Make a pit stop for your career during your summer road trip

When you finally finish college you’re going to face a lot of competition out there. Career planning now will give you an advantage. Some things to do would include job shadowing, attending job fairs and even taking a field trip to visit a company that interests you.

Take the next step in your career while taking your summer road trip. (Credit: CEHD)

Take the next step in your career while taking your summer road trip. (Credit: CEHD)

Summer road trips can be combined with job hunting and checking out future employers. Here are a few ideas to get you started.

Create your career plan

Take the same skills that you’ve used to research your term papers and turn those skills to researching your possible future.

Alan De Back put together “A Top 10 List of Resources to Launch Your Career,” for the September 2011 issue of T&D magazine.

De Back believes that the key to a successful career plan is to use all of the resources at your disposal which include:

  • Attend meetings of professional associations, read professional publications, follow blogs that relate to your field.
  • Promote internships and volunteer experience: be sure to add any skills that you developed on your resume. It doesn’t matter that they were not earned on a job.
  • Arrange informational meetings: build your own professional network by meeting key people in your field. Have a list of questions to use for information gathering.

Most important of all, be persistent and follow up. Just mind the fine line between following up and nagging.

“Same thing with following-up after an interview–following-up a couple of weeks later is appropriate and expected, but calling every day to see if a decision has been reached is too much,” De Back advised.

Job shadowing

To really learn about a future career, you have to try it out for yourself. One way to do this is by shadowing someone who is working at the job you want. Not only does it give you a taste of what a job is like, you can also see inside the company and how it works.

According to Katherine Hansen, Ph.D., job shadowing is similar to an informational interview in which job-seekers conduct short interviews with people in their prospective profession to learn more about the field. She explained the inner workings of job shadowing in her article for QuintCareers.com, “Research Companies and Careers Through Job Shadowing.”

“Where an informational interview typically lasts about a half hour, a job-shadowing experience can be anywhere from a few hours, to a day, to a week or more, depending on what you can mutually arrange with the person you’ve chosen to shadow,” Hansen said.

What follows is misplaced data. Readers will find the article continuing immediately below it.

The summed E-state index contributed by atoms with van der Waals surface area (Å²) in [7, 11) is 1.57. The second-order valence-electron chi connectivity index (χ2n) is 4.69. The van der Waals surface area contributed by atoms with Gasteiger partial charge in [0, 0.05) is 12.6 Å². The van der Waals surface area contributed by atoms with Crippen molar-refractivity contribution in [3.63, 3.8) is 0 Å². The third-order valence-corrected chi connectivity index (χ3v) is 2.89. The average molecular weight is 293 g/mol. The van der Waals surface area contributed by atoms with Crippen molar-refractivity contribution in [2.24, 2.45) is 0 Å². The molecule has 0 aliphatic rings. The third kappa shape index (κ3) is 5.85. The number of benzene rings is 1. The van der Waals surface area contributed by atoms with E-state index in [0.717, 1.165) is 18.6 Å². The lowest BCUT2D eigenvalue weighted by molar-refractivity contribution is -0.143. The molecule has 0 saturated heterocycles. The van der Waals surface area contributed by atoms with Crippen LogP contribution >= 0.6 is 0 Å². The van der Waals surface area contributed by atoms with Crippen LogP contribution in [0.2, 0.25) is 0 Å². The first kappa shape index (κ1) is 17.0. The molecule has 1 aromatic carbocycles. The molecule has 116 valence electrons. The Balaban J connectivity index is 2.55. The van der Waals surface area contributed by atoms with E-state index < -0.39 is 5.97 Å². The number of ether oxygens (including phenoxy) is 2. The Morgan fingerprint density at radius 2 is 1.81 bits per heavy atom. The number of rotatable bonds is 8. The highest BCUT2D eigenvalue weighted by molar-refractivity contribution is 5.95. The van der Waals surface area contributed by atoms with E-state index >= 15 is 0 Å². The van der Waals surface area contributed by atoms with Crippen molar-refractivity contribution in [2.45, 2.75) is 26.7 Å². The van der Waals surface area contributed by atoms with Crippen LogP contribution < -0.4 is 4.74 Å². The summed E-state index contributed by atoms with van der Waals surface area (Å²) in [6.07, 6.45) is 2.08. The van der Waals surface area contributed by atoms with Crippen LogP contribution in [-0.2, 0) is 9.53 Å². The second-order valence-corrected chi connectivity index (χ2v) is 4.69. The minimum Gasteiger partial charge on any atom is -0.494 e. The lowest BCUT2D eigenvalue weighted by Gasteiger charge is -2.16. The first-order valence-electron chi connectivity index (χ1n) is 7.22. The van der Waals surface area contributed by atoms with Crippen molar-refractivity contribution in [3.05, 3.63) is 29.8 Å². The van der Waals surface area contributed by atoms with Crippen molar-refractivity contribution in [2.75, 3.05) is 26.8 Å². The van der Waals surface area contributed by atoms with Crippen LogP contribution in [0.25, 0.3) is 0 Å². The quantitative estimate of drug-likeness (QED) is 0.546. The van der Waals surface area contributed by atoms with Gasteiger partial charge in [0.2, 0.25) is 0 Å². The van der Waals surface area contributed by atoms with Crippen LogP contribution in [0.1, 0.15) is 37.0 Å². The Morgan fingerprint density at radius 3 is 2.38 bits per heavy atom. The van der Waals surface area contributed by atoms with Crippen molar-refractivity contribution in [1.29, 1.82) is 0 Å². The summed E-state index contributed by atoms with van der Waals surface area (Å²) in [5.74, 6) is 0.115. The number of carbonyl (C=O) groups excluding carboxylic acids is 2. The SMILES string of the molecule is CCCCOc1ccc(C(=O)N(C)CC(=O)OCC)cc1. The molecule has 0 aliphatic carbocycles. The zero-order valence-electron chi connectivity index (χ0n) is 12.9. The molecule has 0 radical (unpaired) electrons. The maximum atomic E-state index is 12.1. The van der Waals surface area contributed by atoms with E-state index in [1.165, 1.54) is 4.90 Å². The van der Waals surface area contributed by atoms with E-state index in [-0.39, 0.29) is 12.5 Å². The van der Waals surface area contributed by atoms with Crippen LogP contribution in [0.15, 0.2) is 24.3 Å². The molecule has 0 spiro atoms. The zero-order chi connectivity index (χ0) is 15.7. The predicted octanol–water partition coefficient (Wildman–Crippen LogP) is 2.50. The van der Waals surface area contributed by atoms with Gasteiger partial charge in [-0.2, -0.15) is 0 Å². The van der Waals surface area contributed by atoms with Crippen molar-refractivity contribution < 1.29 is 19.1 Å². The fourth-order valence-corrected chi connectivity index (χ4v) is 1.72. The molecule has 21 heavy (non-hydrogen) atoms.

While job shadowing, you’ll follow the professional as they go about their work day. To set up job shadowing, write a letter or email and be flexible about scheduling. Be sure to follow up and always respect the professional’s valuable time. You may find shadowing opportunities through your school or with local or state government agencies.

Job fairs

Another way to test the waters of a future career is by visiting job fairs. Hundreds of job fairs are held throughout the country each year. There is bound to be one near you. This is your chance to meet with representatives of companies and find out what kind of candidates they are looking for.

Like anything else, preparation is your key to a successful experience. Dave Roos listed, “10 Questions to Ask at a Job Fair,” for HowStuffWorks.com.

Before attending a job fair, find out which companies will be there and research them on the Internet. Look at any recent press releases posted on their website. These reveal achievements as well as future plans. Also check out their blogs for more inside information.

Questions to ask at the job fair include:

  • What are the opportunities for advancement?
  • What types of training programs do you offer?
  • What skills and attributes do you value most in your employees?

Then you can discuss your skills and experience as they relate to what the company values.

According to Roos, “By asking this question, you are encouraging the recruiter to think of you as already being on the job. Instead of telling him or her exactly how you’d contribute, the recruiter gets to put the pieces together for him- or herself.”

You can read millions of books and articles related to issues such as employment and the workplace at Questia.

Do you have any tips and ideas for activities that will help you in your future career? Tell us in the comments.

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